The Fresh Loaf

News & Information for Amateur Bakers and Artisan Bread Enthusiasts

Overproof?

Shin's picture
Shin

Overproof?

450g white flour, 50g whole grain and 72% hydration. Autolyse for 2 hours and bulk fermentation for 3 hours, and overnight in the fridge for 16 hours, 7 to 9°C. Oven spring not good, and bread is flatten. Is it possible that overproof or gluten not form enough 

Mini Oven's picture
Mini Oven

burnt bottom?  What temp was the bake and for how long?  details?

Shin's picture
Shin

Slightly burned, temperature is 200c for 20 minutes, cover. And open lid for another 20 minutes 

DanAyo's picture
DanAyo

Shin, If your 3 hr BF was not fairly under proofed, your dough in most probabilities over proofed. I say this because 8C (46F) is most probably too warm for a 16 hr retard. A fully bulk fermented dough will require cooler temps (~3C / 38-39F) for a 16 hr retard.

If 8C is your coolest available temp, consider a shorter BF or a shorter retard.

IMO, your bread looks very nice, but less fermentation will give you more oven spring.

Danny

Shin's picture
Shin

Thanks Danny. It is any way can to safe the overproofed dough? 

DanAyo's picture
DanAyo

Shin, are you asking if the dough can be saved? I want to be sure I understand your question.

Generally, no. Once the dough is over proofed (the yeast have exhausted their ability to produce gas) not much can be done. But baking an over proofed dough generally produces great tasting bread if you like the sour flavor.

Some bakers will reshape an over proofed dough in an attempt to reinvigorate the remaining yeast. You could give that a try.

It is a very nice bread that could be improved with a little less fermentation in order to get more oven spring.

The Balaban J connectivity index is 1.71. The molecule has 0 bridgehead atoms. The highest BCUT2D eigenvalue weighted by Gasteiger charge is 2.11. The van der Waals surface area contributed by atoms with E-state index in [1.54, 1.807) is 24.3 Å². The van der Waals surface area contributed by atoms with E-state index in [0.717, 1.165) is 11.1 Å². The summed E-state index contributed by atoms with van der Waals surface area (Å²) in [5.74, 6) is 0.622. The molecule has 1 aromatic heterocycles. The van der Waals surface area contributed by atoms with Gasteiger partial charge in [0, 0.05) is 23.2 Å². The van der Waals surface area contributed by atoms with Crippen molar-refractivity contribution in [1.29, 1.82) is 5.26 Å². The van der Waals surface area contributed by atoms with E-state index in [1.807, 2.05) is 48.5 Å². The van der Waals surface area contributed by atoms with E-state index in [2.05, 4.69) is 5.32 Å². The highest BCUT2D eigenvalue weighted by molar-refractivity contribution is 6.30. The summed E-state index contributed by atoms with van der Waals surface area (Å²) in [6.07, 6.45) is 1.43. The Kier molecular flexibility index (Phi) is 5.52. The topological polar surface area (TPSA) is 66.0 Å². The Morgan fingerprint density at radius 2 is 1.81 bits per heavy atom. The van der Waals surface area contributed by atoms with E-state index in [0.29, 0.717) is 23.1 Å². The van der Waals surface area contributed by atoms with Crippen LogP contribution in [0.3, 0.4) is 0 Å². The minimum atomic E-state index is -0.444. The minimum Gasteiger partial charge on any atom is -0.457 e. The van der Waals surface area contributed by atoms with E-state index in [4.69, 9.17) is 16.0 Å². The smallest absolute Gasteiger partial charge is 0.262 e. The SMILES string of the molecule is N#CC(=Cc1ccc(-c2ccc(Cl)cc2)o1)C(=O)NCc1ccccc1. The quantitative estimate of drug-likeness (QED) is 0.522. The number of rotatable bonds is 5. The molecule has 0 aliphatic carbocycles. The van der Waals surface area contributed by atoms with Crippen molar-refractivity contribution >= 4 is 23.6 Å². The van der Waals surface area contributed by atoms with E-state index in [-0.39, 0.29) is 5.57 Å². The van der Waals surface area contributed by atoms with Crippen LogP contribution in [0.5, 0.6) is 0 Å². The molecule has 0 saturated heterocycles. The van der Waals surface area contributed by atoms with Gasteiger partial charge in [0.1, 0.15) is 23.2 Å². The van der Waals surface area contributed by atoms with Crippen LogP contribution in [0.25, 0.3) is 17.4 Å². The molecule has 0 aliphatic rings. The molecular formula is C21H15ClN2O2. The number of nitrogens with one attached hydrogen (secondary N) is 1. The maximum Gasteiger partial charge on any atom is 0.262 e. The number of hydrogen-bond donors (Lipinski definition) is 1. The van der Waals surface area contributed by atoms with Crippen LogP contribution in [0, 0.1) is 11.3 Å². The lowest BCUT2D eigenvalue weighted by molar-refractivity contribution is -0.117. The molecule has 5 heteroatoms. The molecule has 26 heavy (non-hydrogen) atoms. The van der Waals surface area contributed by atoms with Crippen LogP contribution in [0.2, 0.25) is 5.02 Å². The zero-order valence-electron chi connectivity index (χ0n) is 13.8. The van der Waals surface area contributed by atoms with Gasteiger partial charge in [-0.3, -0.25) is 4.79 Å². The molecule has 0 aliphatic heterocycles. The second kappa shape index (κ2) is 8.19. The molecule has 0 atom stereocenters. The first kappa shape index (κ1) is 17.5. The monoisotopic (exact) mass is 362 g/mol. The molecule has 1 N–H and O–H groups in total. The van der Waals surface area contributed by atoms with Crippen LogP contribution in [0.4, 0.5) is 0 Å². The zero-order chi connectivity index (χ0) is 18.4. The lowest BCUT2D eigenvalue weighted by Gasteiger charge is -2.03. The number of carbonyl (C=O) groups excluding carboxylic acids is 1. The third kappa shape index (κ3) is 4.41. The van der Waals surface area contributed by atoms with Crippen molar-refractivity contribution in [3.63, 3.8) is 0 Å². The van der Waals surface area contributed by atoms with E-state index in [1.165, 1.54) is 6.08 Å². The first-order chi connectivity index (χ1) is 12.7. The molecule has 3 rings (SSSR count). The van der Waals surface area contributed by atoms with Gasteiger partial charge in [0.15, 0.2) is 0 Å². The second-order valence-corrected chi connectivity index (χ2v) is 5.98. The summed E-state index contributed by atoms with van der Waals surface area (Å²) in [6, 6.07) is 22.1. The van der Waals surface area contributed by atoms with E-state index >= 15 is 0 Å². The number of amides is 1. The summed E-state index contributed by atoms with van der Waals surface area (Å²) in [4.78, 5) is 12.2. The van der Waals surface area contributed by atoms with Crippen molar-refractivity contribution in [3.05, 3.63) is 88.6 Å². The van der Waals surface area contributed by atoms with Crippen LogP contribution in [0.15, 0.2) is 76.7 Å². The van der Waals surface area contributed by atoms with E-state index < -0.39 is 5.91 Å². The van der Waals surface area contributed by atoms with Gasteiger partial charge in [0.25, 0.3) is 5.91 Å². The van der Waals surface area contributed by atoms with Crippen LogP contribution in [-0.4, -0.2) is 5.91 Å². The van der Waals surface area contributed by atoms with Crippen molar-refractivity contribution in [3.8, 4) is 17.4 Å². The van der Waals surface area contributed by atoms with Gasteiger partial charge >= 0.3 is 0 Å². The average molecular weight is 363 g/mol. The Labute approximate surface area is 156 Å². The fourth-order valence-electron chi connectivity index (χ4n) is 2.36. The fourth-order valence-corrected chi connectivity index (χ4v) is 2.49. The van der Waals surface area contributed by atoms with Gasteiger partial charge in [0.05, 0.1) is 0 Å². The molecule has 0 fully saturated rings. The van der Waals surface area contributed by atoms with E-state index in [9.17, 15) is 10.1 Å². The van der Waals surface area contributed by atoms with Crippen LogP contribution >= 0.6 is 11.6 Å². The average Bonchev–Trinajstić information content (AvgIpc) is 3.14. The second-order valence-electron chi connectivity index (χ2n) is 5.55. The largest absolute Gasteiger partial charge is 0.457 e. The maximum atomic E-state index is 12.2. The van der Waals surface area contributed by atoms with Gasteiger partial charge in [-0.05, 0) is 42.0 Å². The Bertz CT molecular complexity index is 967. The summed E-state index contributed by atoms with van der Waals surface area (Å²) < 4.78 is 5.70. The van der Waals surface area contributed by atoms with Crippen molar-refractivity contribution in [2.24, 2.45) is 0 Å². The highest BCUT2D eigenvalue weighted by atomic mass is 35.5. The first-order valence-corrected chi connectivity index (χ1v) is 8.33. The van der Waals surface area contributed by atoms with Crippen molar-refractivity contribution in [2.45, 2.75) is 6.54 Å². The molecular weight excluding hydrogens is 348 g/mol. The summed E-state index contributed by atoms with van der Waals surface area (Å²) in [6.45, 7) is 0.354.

Danny

Mini Oven's picture
Mini Oven

as a sourdough starter.  

Hanan's picture
Hanan

can we transform a discard starter into a mother-dough?  I didn't like using the discard to make pancakes as they turned out to be sour for my taste but was wondering if I could add water + flour to the discard and turn it instead into what is called a mother-dough. I know the terminology can be confusing but what I mean by mother-dough is a mixture of flour + water + starter mixed, kept in the fridged for 2-3 days and then added to bread dough as a type of pre-ferment to give the bread a more tasty flavor and makes its crust more "shattery.  

Also, does anybody have experience with incorporating "mother-doughs" as described above into bread recipes? I imagine I would still use a starter in the dough but should I decrease the amount of starter? the amount of flour? or both? Any tips will be appreciated.

Thank you lovely people of the Fresh Loaf :-) 

idaveindy's picture
idaveindy

Hanan, yes.  What you describe is essentially feeding the discard as a separate starter, a firm one.  "Starter" does not have to be wet/liquid.  Another name for "firm starter" is "biga".  Maybe some technical differences, but more or less close.